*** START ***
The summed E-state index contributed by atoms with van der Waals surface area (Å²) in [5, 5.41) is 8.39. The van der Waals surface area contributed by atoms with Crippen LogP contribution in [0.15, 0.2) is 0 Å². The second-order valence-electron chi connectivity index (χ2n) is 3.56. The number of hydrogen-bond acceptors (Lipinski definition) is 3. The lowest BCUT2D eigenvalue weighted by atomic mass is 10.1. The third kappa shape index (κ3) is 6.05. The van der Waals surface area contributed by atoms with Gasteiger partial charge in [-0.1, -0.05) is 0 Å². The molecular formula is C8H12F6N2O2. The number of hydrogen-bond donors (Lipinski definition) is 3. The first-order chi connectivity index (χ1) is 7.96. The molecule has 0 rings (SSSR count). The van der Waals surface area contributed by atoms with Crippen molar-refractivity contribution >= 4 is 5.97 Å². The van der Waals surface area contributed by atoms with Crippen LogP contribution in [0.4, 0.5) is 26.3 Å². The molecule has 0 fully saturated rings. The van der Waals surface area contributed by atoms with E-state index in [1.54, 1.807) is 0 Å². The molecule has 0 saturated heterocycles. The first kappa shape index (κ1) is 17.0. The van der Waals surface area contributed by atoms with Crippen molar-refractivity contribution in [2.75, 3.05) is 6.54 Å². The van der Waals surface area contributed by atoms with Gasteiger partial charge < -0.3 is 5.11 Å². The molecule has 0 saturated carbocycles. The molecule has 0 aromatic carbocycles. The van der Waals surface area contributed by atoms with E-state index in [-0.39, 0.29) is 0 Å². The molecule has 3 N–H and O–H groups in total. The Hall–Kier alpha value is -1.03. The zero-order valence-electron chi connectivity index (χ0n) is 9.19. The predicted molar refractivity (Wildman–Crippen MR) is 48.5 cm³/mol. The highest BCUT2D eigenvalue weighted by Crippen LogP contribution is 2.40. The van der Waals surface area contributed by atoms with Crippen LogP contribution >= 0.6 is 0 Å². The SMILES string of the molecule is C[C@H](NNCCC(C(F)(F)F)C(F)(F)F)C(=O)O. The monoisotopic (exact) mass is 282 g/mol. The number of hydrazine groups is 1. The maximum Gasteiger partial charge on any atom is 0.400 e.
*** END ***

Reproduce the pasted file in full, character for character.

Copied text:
The summed E-state index contributed by atoms with van der Waals surface area (Å²) in [5, 5.41) is 8.39. The van der Waals surface area contributed by atoms with Crippen LogP contribution in [0.15, 0.2) is 0 Å². The second-order valence-electron chi connectivity index (χ2n) is 3.56. The number of hydrogen-bond acceptors (Lipinski definition) is 3. The lowest BCUT2D eigenvalue weighted by atomic mass is 10.1. The third kappa shape index (κ3) is 6.05. The van der Waals surface area contributed by atoms with Gasteiger partial charge in [-0.1, -0.05) is 0 Å². The molecular formula is C8H12F6N2O2. The number of hydrogen-bond donors (Lipinski definition) is 3. The first-order chi connectivity index (χ1) is 7.96. The molecule has 0 rings (SSSR count). The van der Waals surface area contributed by atoms with Crippen molar-refractivity contribution >= 4 is 5.97 Å². The van der Waals surface area contributed by atoms with Crippen LogP contribution in [0.4, 0.5) is 26.3 Å². The molecule has 0 fully saturated rings. The van der Waals surface area contributed by atoms with E-state index in [1.54, 1.807) is 0 Å². The molecule has 0 saturated heterocycles. The first kappa shape index (κ1) is 17.0. The van der Waals surface area contributed by atoms with Crippen molar-refractivity contribution in [2.75, 3.05) is 6.54 Å². The van der Waals surface area contributed by atoms with Gasteiger partial charge < -0.3 is 5.11 Å². The molecule has 0 saturated carbocycles. The molecule has 0 aromatic carbocycles. The van der Waals surface area contributed by atoms with E-state index in [-0.39, 0.29) is 0 Å². The molecule has 3 N–H and O–H groups in total. The Hall–Kier alpha value is -1.03. The zero-order valence-electron chi connectivity index (χ0n) is 9.19. The predicted molar refractivity (Wildman–Crippen MR) is 48.5 cm³/mol. The highest BCUT2D eigenvalue weighted by Crippen LogP contribution is 2.40. The van der Waals surface area contributed by atoms with Crippen LogP contribution >= 0.6 is 0 Å². The SMILES string of the molecule is C[C@H](NNCCC(C(F)(F)F)C(F)(F)F)C(=O)O. The monoisotopic (exact) mass is 282 g/mol. The number of hydrazine groups is 1. The maximum Gasteiger partial charge on any atom is 0.400 e.